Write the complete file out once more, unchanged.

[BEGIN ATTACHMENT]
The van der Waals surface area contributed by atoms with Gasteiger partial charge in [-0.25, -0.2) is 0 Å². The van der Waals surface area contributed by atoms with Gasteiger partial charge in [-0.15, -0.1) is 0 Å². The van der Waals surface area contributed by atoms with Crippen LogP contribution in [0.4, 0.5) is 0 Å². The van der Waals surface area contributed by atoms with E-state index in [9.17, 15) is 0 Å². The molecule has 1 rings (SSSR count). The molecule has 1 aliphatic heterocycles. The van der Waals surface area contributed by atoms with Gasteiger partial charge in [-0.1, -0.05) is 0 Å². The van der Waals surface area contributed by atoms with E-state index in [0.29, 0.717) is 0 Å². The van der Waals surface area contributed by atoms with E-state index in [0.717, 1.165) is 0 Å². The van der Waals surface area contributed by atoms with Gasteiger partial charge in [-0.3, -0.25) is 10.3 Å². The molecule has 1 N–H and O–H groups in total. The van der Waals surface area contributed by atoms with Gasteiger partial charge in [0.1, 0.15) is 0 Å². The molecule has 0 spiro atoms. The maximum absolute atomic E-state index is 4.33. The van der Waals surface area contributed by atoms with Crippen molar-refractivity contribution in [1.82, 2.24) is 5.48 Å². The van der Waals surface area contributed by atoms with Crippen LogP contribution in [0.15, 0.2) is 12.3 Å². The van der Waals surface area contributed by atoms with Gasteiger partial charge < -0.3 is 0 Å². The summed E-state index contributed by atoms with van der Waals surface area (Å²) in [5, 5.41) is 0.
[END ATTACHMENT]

The van der Waals surface area contributed by atoms with Gasteiger partial charge in [-0.25, -0.2) is 0 Å². The van der Waals surface area contributed by atoms with Gasteiger partial charge in [-0.15, -0.1) is 0 Å². The van der Waals surface area contributed by atoms with Crippen LogP contribution in [0.4, 0.5) is 0 Å². The van der Waals surface area contributed by atoms with E-state index in [9.17, 15) is 0 Å². The molecule has 1 rings (SSSR count). The molecule has 1 aliphatic heterocycles. The van der Waals surface area contributed by atoms with Gasteiger partial charge in [-0.1, -0.05) is 0 Å². The van der Waals surface area contributed by atoms with E-state index in [0.29, 0.717) is 0 Å². The van der Waals surface area contributed by atoms with E-state index in [0.717, 1.165) is 0 Å². The van der Waals surface area contributed by atoms with Gasteiger partial charge in [-0.3, -0.25) is 10.3 Å². The molecule has 1 N–H and O–H groups in total. The van der Waals surface area contributed by atoms with Gasteiger partial charge in [0.1, 0.15) is 0 Å². The molecule has 0 spiro atoms. The maximum absolute atomic E-state index is 4.33. The van der Waals surface area contributed by atoms with Crippen molar-refractivity contribution in [1.82, 2.24) is 5.48 Å². The van der Waals surface area contributed by atoms with Crippen LogP contribution in [0.15, 0.2) is 12.3 Å². The van der Waals surface area contributed by atoms with Gasteiger partial charge < -0.3 is 0 Å². The summed E-state index contributed by atoms with van der Waals surface area (Å²) in [5, 5.41) is 0.